Sodium azide found in coffee pot from Yale School of Medicine hazmat incident

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NEW HAVEN — Investigators found sodium azide in a coffee pot linked a hazmat incident at Yale School of Medicine last week.

At least three people developed symptoms and were treated on February 28. All were treated and released.

In a report released Tuesday, investigators stated, “An independent laboratory test on items removed from the area indicated the presence of sodium azide, a substance commonly found in laboratories and used as a preservative. The single-serve coffee machine was not connected to a water source and the area was evaluated and declared to be safe by Yale Environmental Health and Safety. The Yale Police Department is continuing its investigation in collaboration with local, state, and federal law enforcement.”

The symptoms of exposure to sodium azide are dizziness, headache, nausea and vomiting, rapid breathing, and rapid heart rate according to Yale.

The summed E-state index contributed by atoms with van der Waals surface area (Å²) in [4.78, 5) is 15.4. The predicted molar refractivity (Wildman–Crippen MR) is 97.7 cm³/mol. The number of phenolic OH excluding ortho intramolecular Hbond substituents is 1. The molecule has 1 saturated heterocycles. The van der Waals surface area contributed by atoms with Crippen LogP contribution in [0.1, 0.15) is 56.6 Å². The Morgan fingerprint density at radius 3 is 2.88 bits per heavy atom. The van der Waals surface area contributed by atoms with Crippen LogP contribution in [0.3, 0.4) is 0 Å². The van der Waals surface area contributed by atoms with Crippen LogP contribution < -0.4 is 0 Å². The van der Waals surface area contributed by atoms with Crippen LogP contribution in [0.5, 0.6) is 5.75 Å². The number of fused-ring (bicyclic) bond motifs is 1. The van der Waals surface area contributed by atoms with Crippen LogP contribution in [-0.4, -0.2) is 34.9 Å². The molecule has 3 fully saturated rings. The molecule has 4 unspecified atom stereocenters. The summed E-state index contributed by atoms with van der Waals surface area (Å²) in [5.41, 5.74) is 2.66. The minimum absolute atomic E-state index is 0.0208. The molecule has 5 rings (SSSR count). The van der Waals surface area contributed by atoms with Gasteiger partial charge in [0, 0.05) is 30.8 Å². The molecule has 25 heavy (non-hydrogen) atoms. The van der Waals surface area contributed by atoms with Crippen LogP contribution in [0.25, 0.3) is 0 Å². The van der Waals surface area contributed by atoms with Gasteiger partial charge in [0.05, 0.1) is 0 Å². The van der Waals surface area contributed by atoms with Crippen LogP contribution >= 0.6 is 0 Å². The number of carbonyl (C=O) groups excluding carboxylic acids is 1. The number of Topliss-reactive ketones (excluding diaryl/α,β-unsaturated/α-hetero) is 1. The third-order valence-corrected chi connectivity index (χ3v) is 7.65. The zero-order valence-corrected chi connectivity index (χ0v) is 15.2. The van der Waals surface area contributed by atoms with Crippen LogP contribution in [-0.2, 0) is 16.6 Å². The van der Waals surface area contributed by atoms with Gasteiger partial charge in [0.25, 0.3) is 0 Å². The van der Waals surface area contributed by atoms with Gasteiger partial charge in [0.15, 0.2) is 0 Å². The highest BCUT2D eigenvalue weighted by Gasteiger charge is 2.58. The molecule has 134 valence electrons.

Officials said at least three people felt sick. The people became lightheaded and felt like they were going to faint after drinking from a water source, believed to be a coffee maker, in Sterling Hall. All the victims were either Yale faculty or students.

Officials with the city’s Office of Emergency Management said the Department of Energy and Environmental Protection collected the Keurig Coffee maker and cups for analysis as part of its investigation. DEEP said Wednesday they took air samples in addition to other materials. The New Haven Fire Department, Yale and New Haven Police, the New Haven Health Department and DEEP all responded to the scene at 330 Cedar St.